In June, the Biden administration announced it would invest $3.2-billion in a new “antiviral program for pandemics” that would focus on developing medicines to combat Covid-19 and other viruses with pandemic potential. Fauci said the new programme is already working with companies such as Merck & Co. and Pfizer to aid with the trials of antiviral pills the companies have in late-stage development. He added the US would start deploying capital to discover other antivirals in 2022.

The programme is but one pillar of a more comprehensive effort to combat viruses and other threats, Fauci said. “It’s a really good start.”

Florida schools retreat on masks under threat

Florida Governor Ron DeSantis’s move to bar school mask mandates is already working even as the state reports a record number of people hospitalised with Covid-19.

Less than a week after the Republican governor threatened to withhold state funding to school districts that require masks, two schools are backing down on such mandates. Broward County Public Schools reversed its masking rule, which the school board mandated just a week prior, in an effort to comply with the governor’s executive order that schools should leave masking decisions to parents, according to a statement on Monday.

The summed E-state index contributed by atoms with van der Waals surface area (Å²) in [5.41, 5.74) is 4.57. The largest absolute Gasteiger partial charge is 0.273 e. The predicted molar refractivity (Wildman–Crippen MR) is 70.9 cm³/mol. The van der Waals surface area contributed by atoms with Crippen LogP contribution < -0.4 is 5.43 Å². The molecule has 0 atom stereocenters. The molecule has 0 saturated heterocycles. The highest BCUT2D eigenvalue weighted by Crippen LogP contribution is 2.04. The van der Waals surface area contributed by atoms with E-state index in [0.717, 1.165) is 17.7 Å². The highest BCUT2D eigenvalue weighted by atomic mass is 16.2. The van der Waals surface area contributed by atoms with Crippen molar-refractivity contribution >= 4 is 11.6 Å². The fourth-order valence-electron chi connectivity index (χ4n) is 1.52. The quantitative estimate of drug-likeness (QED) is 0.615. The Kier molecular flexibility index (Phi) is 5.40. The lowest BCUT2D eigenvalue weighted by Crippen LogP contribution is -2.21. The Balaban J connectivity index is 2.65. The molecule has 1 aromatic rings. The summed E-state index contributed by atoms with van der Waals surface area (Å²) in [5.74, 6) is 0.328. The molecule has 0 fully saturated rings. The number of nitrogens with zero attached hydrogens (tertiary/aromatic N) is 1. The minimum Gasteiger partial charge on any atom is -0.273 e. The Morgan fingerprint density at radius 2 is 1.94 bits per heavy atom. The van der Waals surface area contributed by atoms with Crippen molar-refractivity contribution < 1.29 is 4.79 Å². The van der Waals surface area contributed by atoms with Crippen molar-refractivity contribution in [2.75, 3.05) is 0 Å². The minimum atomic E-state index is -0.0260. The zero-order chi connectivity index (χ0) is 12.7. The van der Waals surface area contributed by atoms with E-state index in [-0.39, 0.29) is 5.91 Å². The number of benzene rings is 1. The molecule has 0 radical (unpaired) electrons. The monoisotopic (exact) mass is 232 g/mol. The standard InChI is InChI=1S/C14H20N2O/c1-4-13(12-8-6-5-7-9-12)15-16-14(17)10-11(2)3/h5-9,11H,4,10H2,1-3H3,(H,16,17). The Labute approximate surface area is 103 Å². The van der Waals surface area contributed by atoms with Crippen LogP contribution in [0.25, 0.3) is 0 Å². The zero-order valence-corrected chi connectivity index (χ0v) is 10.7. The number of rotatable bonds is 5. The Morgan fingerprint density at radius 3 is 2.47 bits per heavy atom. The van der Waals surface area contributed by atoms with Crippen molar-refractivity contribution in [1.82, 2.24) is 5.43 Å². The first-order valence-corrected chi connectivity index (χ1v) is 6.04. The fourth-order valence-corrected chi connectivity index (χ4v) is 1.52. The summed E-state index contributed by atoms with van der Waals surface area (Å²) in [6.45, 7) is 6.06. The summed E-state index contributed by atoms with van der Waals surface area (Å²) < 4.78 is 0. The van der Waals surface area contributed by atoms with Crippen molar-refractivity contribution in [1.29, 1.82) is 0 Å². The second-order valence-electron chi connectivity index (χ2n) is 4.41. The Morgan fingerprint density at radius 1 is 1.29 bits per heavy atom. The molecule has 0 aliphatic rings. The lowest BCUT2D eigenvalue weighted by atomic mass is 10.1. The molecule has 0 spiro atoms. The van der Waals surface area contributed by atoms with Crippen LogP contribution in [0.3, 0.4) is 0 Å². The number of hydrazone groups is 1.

Gadsden County School District had also planned a mask requirement for the coming year, but has reversed the order, according to WTVT in Florida.

Argentina to get 3 million Sputnik doses

The Russian Direct Investment Fund said it’s reached agreement to produce three million doses of the second shot of its Sputnik V vaccine in Argentina this month, after a presidential adviser in the Latin American country criticised delays in deliveries.

Laboratorios Richmond will start making Sputnik vaccines available in Argentina starting this week with an initial batch of 150,000 doses, Russia’s sovereign wealth fund, which is in charge of Sputnik’s international roll-out, said by email on Tuesday.

Florida hospitalisations hit record

The number of people hospitalised with Covid-19 in Florida climbed to a record 11,863, even as Governor Ron DeSantis reaffirmed his stance against new public-health mandates.